The second season premiere of The Mentalist [CBS, Thursdays, 10/9C] gets to a quick start when CIB consultant Patrick Jane [Simon Baker] solves a murder in a department store in a matter of minutes. That the murderer causes a quarter of a million dollars in damages when he tries to flee – and the Sacramento Police file a complaint – but it’s all the same to Jane, who’s been as Agent Lisbon [Robin Tunney] pits it, running hot ever since he and Lisbon’s team narrowly missed capturing Red John [the serial killer who slew Jane’s wife and child to teach him a lesson] in the first season finale.
Now, though, Lisbon’s team and Jane have been taken off the Red John case and replaced by the seemingly oafish Agent Sam Bosco [Terry Kinney] – and that really gets Jane’s goat. To further complicate matters, there’s a murder – of an apparent middle-aged housewife in her small apartment, which has been thoroughly searched for… something. It might be the million dollars the woman is alleged to have stolen; it might not. Jane’s observations lead to a family in another town; a loving husband, a cancer-survivor son and a daughter who loathes her mother.
As has become the pattern, Jane’s eccentricities provide most of the clues necessary to catch the killer, but each of the other members of Lisbon’s team contribute – with a big piece of the puzzle coming from relative newbie, Agent Grace Van Pelt [Amanda Righetti]. During the investigation, Jane takes a few moments to meet with Bosco to see if he’d be willing to share information. One out of two isn’t bad.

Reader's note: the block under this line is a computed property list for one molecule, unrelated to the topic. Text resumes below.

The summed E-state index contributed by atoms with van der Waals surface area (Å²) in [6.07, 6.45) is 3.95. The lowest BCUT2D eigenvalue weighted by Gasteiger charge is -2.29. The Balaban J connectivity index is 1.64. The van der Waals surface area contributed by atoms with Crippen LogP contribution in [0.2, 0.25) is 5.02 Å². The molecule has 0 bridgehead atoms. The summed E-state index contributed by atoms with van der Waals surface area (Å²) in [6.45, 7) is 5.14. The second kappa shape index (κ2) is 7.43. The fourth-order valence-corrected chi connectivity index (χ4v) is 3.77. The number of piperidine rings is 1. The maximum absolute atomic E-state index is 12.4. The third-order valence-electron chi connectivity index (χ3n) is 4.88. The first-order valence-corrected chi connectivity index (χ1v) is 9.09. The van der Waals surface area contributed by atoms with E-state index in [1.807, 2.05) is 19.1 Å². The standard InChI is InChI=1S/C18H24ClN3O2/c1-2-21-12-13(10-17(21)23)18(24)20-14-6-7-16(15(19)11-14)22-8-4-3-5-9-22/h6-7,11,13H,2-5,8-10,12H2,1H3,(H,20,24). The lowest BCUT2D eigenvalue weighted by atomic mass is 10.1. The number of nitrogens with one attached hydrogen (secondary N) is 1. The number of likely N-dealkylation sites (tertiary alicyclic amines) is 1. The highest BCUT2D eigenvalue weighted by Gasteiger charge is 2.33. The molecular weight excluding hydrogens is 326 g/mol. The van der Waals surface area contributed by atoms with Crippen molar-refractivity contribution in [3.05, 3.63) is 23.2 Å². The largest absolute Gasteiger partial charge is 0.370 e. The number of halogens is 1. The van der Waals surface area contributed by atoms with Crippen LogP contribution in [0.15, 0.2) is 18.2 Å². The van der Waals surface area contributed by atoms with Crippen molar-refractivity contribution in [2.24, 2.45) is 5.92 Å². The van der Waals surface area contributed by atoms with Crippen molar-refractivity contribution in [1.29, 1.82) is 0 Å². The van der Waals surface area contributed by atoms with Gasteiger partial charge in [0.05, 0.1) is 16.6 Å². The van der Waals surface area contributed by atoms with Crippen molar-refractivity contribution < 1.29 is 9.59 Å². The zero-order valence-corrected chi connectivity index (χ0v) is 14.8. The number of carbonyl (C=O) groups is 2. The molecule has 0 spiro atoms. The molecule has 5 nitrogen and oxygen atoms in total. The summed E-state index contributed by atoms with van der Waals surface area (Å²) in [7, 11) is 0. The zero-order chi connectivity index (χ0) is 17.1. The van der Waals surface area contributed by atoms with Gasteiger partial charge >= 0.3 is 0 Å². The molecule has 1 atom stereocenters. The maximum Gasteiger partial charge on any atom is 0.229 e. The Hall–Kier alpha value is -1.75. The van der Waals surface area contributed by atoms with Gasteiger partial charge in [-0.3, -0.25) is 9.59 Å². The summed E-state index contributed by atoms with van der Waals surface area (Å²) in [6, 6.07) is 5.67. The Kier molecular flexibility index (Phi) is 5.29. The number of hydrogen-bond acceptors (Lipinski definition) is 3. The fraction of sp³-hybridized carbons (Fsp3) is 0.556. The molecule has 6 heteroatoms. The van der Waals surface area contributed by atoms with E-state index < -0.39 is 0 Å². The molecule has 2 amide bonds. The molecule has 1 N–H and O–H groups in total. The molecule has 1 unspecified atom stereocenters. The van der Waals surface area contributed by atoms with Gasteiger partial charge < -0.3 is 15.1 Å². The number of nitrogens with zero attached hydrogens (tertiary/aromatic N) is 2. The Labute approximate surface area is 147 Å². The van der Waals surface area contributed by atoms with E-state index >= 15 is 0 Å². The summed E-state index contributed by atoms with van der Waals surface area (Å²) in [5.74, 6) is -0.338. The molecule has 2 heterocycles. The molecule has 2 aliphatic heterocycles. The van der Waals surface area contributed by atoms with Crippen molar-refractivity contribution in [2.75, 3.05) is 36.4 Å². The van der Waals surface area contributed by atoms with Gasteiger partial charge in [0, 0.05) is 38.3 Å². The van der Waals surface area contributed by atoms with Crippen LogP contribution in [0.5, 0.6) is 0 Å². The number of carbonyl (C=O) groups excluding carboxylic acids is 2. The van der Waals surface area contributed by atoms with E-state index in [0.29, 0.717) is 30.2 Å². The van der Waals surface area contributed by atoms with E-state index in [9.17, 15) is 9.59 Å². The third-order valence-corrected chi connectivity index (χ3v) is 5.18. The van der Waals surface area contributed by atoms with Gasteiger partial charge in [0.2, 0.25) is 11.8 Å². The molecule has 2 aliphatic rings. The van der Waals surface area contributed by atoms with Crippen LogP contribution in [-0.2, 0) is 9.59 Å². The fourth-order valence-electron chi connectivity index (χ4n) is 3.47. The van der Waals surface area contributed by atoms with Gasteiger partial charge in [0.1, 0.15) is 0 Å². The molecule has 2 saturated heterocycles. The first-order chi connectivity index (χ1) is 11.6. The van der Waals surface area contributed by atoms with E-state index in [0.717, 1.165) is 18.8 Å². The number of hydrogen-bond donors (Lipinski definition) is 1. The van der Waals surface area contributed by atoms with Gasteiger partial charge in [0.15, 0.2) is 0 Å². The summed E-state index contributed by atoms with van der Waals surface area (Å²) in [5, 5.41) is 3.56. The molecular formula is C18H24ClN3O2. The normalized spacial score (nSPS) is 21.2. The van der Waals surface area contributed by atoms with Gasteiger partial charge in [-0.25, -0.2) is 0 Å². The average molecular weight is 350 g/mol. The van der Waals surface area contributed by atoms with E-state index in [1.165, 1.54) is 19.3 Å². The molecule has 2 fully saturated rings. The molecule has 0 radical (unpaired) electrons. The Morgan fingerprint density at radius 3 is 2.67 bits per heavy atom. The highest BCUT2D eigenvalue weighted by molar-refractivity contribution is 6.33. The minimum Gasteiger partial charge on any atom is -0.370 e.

Series creator Bruno Heller wrote the episode, Redemption, and gives Baker a lot of choice material to play with. From the over-the-top confrontation with the first killer during the teaser, to Jane’s giving every appearance of quitting, to his “fishing expedition” with Agent Kendall Cho [Tim Kang], Baker gets to play arrogance, disappointment, contrition and glee – with a dash of smug thrown in for good measure.
As smart as Jane is, his achievements wouldn’t be nearly as impressive if he weren’t working with a team of smart, experienced agents. Heller understands this and gives each of the team something to do – except for Owain Yeoman’s Agent Wayne Rigsby, who gets to be the ep’s comic relief while simultaneously locating the crucial bit of physical evidence while being directed by Jane.
As one of the show’s regular directors [he did four first season eps], Chris Long keeps the pace up and keeps Baker in his sweet spot. He also moves thing along in such a way as to make it more difficult for us to determine which clues are the ones that will lead to the solution of the crime. His ability to misdirect his audience is on a par with Jane’s. The result is a solid, entertaining hour.
Final Grade: B